Wednesday, October 17, 2012

Chesterton on Sincerity

What convinces mankind of a man's sincerity is this: that every now and then he should go with his principle and against his feelings. Sincerity can be shown in surrender, if it is self-surrender. For instance, a despotist is not necessarily honest because he praises the King; but he probably is honest if he blames the King--and obeys him. He shows that it is for his theory he cares, and not for himself. Or, again, a man is not necessarily democratic because he can call up the people to support him. But he is democratic if he calls up the people to oppose him. A man who gives votes to a class that will probably vote against him certainly believes in popular government. A vegetarian who hates meat is not so serious as a vegetarian who loves meat.

Illustrated London News, 12 October 1907.

3 comments:

  1. Brian6:25 AM

    This is particularly timely considering all the negative press being given for the republicans who vote for candidates who oppose the entitlements they receive.  It is no secret that the lower 47% income bracket is largely republican in many southern states.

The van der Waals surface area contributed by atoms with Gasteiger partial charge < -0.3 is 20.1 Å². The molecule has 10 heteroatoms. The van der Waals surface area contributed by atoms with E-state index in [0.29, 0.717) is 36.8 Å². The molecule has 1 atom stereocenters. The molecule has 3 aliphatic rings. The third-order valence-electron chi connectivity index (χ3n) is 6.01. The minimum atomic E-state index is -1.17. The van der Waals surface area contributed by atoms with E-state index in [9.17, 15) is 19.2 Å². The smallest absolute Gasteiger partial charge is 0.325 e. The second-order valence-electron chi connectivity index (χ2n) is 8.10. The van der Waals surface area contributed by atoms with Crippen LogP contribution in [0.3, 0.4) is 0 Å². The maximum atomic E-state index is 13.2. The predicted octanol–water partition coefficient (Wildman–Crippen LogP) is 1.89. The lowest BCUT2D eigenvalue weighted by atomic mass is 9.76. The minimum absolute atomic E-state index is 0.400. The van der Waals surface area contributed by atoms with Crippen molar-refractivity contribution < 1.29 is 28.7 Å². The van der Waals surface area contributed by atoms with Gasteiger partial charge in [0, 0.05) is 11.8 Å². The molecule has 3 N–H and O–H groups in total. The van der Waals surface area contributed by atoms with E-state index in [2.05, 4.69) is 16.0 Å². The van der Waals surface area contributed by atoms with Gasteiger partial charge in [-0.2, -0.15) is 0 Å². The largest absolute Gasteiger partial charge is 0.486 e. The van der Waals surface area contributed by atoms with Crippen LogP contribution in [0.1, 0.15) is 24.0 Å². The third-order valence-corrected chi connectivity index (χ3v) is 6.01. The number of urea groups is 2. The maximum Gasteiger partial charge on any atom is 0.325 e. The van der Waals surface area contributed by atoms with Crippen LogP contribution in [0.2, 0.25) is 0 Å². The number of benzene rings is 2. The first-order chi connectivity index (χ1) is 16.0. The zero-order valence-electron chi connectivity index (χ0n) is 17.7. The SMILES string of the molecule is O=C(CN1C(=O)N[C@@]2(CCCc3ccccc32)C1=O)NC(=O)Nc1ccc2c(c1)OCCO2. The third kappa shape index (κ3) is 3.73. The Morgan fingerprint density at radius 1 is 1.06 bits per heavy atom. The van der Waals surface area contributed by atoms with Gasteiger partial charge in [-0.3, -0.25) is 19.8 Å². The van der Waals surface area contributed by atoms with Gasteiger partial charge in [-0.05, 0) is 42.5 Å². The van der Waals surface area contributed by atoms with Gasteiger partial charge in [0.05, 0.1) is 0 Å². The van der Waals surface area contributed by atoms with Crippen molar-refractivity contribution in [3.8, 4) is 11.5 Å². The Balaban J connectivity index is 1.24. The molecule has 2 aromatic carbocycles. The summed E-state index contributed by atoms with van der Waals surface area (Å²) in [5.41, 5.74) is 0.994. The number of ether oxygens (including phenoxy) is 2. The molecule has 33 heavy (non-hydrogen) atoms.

But somehow this is seen as insincere by our media.  As Chesterton points out, it looks quite the opposite.

    ReplyDelete
  2. Brian6:27 AM

    (btw, I'm too Libertarian to endorse either presidential candidate - my previous comment was not intended to be political)

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  3. branemrys9:36 AM

    That is an interesting case, and you're right that it fits: if someone votes for X even though X's winning the election could very well make things harder them, that is a pretty clear indicator that they really do think that what X offers is important.

    ReplyDelete

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